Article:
Earlier this week, Tampa Bay Times food critic Laura Reiley published one of the most important and original pieces of food journalism we've seen in years. (Tom Colicchio tweeted that "every chef and restaurateur should read this excellent article.") Reiley, who was previously a critic for the San Francisco Chronicle and the Baltimore Sun, decided to find out just how many "locavore" menus were telling the truth about the source of their raw materials; the results of her research may be gleaned from the headline on her article: "At Tampa Bay farm-to-table restaurants, you're being fed fiction."
For months, Reiley spirited fish samples out of restaurants in baggies, called producers and vendors listed on menus, visited farms to see if they really were farms. The upshot? "Just about everyone tells tales."
According to Reiley, Mermaid Tavern in Seminole Heights served "wild-caught Florida shrimp" that were actually farm-raised shrimp from India. The grouper sushi roll at Jackson's Bistro on Harbour Island was in fact made with tilapia. Pelagia in Tampa sold "local" burrata that was in fact imported from Italy and "Florida blue crab" that came in cans from Maine. Boca Kitchen Bar Market in Riverview, near Tampa, which emblazons the mottos "Buy Local/Stay Local," "Market Fresh," and "Organic Sustainable" in foot-high letters around the top of its building listed vendors on its website that had been closed for months, or had no record of sales to Boca, or didn't carry the products supposedly sourced from them.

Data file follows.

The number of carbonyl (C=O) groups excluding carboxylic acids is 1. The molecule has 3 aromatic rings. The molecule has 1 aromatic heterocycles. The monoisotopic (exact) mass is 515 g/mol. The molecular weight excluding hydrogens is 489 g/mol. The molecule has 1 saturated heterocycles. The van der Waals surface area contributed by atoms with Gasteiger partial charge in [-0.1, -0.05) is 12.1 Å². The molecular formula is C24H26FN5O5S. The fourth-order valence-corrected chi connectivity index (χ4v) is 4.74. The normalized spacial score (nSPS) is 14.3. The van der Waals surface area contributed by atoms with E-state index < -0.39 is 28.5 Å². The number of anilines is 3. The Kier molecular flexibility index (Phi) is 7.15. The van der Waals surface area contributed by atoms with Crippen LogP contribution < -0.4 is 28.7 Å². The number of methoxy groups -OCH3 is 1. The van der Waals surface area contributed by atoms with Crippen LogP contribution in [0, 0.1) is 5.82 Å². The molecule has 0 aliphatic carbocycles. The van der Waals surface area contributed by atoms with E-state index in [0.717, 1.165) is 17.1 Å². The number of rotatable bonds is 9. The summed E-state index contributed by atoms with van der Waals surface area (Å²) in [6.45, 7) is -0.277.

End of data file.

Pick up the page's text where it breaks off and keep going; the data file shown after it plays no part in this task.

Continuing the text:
Ted Dorsey, chef–owner of The Mill in St. Petersburg, told Reiley that all his food comes from within approximately a 250-mile radius. He said, for instance, that he bought Tallahassee pork — but the supplier he names doesn't sell Tallahassee pork; the quail he claimed was from Lake City was actually raised in Wyoming; his trout came from Idaho, his beef from Colorado. Er, well, he explained when Reiley called him on these discrepancies, he can't find quality proteins in Florida — backpedaling from a 250-mile radius to "[W]e serve local within reason."
Farmers markets are no better than restaurants, the critic found, and reported in a follow-up article. She discovered a hydroponic vegetable farmer whose facility was abandoned and clogged with non-hydroponic weeds, and a farmer with a stand full of supposedly homegrown produce who admitted that her farm was "currently replanting." A lot of what is sold as farm-grown, says Reiley, is in fact sourced from big wholesalers, and what they sell to market purveyors is the stuff that isn't good enough for their supermarket customers.
Reiley is careful to add that sometimes the misidentification she encountered, in restaurants and at markets alike, was the result of honest mistakes, or failure to update information that might once have been true. The menus at many of the restaurants she called out have since been amended.
Still, Reiley's articles suggest that the savvy consumer should be skeptical about claims of locavorian purity. The consumer is being fed, says Reiley, "A story about overalls, rich soil and John Deer tractors scattering broods of busy chickens. A story about healthy animals living happy lives, heirloom tomatoes hanging heavy and earnest artisans rolling wheels of cheese into aging caves nearby." But, she adds, "More often than not, those things are fairy tales."
The big question now is: Why wasn't this article done first, and long ago, by the food writers of New York, Chicago, Los Angeles, Houston, and/or other cities — and when will they bring this level of investigative reporting to their own publications?